Become a Better Negotiator With Just 1 Question!
What if I told you there is one question that just by asking it and listening to the answer would make you become a better negotiator?
New and inexperienced negotiators assume that the most important question in a negotiation is: What’s in it for me. That’s a mistake. There is no question that your interests in a negotiation are important. However, in this post I am going to challenge that assumption. While you may be negotiating to fulfill your interests, during the negotiation you need to make an effort to understand the interests that are behind the other party’s positions.
Difference Between Positions and Interests.
First, in order to become a better negotiator you need to understand the difference between a position in negotiation and the interests that underlie it. A position is what you say you want from a negotiation. The simplest example of this is an employer who seeks to negotiate lower wages for its workers. Their position is that they seek lower wages, but what interests are behind their drive for lower wages? The drive for lower wages can be fuelled by an employer wanting more profit for shareholders, needing more money to expand, needing to cut cost to maintain viability.
Why does it matter?
Negotiations are about interests. These interests are often communicated by the positions that each side takes. In the example above the approach to an employer who wants more money for shareholders should be different from the employer who needs to remain viable. The interests of the other party can be satisfied in multiple ways. Understanding interests opens the doors to creative solutions.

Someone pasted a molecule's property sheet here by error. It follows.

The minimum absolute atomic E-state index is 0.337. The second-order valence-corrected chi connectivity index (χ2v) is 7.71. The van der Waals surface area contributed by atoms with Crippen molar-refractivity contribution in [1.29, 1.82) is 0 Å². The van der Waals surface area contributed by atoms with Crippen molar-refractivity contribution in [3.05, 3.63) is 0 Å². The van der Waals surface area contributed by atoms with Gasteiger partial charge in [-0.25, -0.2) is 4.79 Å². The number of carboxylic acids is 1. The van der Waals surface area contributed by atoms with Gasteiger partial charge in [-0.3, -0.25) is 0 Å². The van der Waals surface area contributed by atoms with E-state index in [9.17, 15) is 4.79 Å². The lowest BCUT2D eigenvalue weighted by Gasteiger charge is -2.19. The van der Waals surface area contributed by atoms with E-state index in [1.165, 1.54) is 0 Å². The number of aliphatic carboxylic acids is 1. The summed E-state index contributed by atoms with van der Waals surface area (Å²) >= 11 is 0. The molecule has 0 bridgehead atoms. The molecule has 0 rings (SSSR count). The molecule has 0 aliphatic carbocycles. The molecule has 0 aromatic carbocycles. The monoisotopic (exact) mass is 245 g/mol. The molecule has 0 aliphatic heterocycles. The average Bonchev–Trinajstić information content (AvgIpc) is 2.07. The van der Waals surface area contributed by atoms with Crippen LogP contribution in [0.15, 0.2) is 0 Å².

Why Questions That Can Help Negotiations
- Why is that important to you? What values underlie this position
- Why now? What has changed to make this a priority?
If you have answers to these questions, formulate a solution that takes these interests and yours into account. If the other party says no ask why not.
What if they won’t answer why? The Power of Why Not
While the person you are negotiating with may not want to reveal why they want something they will rarely have trouble telling you why your proposal doesn’t meet their needs. By formulating a series of positions that are rejected and listening for why your other party rejects them you can uncover underlying interests and formulate a better, mutually beneficial solution.
Want More Information On How to Negotiate?
This post is about a small part of interest based bargaining. If you’re interested in learning more. Ury and Fisher of the Harvard Project on Negotiation wrote the essential book on the matter: Getting to Yes: Negotiating Agreement Without Giving In Getting to Yes is a must read.
Be Part of The Conversation
What is your experience with asking why during negotiations? Do you think other parties will try and hide their interests? Got a suggestion for another article? Let me know in the comments!